For the unprepared, painting can feel like a descent into the hub of Hades, with brush-streaked finishes, drips and drools on the window trim, and paint on floors and furniture. Very often there are tears and vile epithets. Here’s how to avoid some devilishly common problems.
Paint job looks like an alligator’s back
You applied the second coat before the primer or first coat was dry. Read the label. The information on a can of paint is like a FAQ list for whoever’s holding the brush. Coverage guidelines, prep requirements, drying and recoat times, and optimum temperatures are all right there. Ignore at your peril.
There’s paint everywhere
You didn’t use a drop cloth. Disposable plastic ones are slippery, rip easily, and let paint pool where your feet will pick it up. Traditional cotton drop cloths lie flat, drape evenly, and absorb small paint spills, so shoes, floors, and furniture stay clean.
A puddle of paint is spreading on the floor
You’re not organized. Cut down a large cardboard box to serve as a tray-like headquarters for all paint cans, brushes, rollers, and mixing sticks that you’re not actively using. The box keeps things together, minimizing your chances of knocking over a can of high-gloss eggplant paint.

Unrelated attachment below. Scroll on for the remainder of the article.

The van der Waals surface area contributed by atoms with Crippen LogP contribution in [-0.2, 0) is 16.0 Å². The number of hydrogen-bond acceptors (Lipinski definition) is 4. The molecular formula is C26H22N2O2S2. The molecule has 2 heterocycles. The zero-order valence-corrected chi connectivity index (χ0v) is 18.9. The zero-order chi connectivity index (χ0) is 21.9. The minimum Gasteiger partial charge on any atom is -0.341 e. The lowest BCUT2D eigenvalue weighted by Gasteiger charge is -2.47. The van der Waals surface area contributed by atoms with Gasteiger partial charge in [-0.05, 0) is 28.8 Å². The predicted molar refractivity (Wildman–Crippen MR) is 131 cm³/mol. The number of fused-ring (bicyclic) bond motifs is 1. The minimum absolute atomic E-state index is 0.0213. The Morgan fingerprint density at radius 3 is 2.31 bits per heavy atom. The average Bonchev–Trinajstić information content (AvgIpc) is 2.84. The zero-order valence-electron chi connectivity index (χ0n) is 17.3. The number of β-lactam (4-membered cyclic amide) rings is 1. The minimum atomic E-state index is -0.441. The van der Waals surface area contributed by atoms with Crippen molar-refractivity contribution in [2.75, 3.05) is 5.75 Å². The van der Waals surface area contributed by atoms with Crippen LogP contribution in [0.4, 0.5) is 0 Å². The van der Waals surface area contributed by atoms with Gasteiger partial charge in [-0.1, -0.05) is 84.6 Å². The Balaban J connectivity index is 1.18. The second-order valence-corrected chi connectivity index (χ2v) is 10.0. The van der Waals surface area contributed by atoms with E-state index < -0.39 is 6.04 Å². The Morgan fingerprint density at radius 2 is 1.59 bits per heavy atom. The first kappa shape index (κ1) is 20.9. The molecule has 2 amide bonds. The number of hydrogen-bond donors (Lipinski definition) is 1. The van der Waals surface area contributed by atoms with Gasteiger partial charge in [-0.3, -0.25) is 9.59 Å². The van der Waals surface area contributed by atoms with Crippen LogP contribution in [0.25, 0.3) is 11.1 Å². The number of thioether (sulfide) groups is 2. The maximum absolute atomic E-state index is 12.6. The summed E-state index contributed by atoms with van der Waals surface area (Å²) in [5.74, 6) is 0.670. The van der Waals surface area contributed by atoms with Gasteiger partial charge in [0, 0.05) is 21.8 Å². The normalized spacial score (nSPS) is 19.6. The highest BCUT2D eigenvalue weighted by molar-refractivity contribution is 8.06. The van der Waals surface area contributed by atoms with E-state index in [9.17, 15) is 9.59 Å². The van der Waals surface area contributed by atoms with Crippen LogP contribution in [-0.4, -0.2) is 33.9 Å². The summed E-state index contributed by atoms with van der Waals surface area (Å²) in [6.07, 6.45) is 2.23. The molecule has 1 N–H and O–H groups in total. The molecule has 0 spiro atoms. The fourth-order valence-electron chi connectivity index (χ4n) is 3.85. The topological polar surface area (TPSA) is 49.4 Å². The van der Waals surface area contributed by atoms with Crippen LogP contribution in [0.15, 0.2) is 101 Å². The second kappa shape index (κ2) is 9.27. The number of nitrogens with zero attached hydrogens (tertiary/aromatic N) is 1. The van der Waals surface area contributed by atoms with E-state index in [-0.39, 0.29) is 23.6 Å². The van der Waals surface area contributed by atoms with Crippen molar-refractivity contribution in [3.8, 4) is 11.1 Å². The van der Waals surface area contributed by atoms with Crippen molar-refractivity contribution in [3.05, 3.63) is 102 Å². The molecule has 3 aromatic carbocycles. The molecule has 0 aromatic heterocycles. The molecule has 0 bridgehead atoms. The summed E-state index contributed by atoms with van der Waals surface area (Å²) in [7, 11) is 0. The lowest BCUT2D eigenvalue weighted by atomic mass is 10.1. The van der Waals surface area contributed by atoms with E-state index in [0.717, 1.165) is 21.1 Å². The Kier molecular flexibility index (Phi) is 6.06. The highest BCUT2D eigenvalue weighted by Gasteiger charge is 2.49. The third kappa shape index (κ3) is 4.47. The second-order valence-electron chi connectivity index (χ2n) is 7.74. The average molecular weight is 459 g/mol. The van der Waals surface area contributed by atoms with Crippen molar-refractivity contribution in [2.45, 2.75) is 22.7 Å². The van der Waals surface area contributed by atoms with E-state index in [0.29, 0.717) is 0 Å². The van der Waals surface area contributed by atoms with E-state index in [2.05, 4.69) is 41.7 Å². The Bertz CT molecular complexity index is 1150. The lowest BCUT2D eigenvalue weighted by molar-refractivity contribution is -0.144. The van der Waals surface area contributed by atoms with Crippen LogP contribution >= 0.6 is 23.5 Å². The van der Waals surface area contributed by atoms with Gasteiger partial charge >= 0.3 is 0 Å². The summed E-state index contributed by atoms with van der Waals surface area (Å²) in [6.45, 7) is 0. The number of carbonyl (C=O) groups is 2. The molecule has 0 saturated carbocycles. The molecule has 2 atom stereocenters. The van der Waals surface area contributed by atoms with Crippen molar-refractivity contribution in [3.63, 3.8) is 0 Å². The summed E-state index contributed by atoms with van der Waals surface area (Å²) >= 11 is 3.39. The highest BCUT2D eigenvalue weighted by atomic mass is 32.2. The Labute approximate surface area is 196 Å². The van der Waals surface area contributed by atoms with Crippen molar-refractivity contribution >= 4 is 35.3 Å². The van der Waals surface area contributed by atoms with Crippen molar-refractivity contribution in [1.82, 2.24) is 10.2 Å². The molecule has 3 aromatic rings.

Bubbles or tiny craters on finished surface
You’re rolling too quickly, too much, or too hard, or your roller nap is too long for the paint and surface type. Slow down, ease up, and read the can.
Wall paint on ceiling; brush marks on trim; drips on arm
You have been cursed with a cheap brush. Quality brushes have chiselled bristles with split ends that allow them to hold lots of paint and accurately flow (not smear) the paint where you want it. They cut clean lines and don’t let paint drip down the handle onto your hand. A good brush costs $15 to $20 and will actually make you a better painter.
Ghost image of Aleister Crowley appears over fireplace
You didn’t clean the surface properly or use the correct primer, the base coat that sticks to walls so that regular paint can adhere better and last longer. Priming is not a fussy step that you can skip to save time. Some primers are designed for new drywall, while others are designed to cover dirt, stains, and smoke, and prevent those nasties from bleeding through.